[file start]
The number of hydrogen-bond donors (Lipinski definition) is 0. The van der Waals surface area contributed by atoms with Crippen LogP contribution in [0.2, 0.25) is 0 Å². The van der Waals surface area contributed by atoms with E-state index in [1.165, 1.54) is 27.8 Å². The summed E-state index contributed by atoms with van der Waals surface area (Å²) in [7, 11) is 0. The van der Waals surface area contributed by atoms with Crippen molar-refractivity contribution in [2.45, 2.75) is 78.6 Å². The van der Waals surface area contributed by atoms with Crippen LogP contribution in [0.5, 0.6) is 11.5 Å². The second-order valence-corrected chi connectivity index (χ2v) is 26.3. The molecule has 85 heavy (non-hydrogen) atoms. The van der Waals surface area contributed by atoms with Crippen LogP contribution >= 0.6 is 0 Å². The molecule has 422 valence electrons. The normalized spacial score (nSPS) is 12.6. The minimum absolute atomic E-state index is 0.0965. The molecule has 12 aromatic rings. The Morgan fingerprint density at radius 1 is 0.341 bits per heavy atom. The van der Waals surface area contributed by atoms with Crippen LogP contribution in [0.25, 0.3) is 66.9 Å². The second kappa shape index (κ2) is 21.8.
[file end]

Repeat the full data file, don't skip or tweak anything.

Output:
The number of hydrogen-bond donors (Lipinski definition) is 0. The van der Waals surface area contributed by atoms with Crippen LogP contribution in [0.2, 0.25) is 0 Å². The van der Waals surface area contributed by atoms with E-state index in [1.165, 1.54) is 27.8 Å². The summed E-state index contributed by atoms with van der Waals surface area (Å²) in [7, 11) is 0. The van der Waals surface area contributed by atoms with Crippen molar-refractivity contribution in [2.45, 2.75) is 78.6 Å². The van der Waals surface area contributed by atoms with Crippen LogP contribution in [0.5, 0.6) is 11.5 Å². The second-order valence-corrected chi connectivity index (χ2v) is 26.3. The molecule has 85 heavy (non-hydrogen) atoms. The van der Waals surface area contributed by atoms with Crippen LogP contribution >= 0.6 is 0 Å². The molecule has 422 valence electrons. The normalized spacial score (nSPS) is 12.6. The minimum absolute atomic E-state index is 0.0965. The molecule has 12 aromatic rings. The Morgan fingerprint density at radius 1 is 0.341 bits per heavy atom. The van der Waals surface area contributed by atoms with Crippen LogP contribution in [0.25, 0.3) is 66.9 Å². The second kappa shape index (κ2) is 21.8.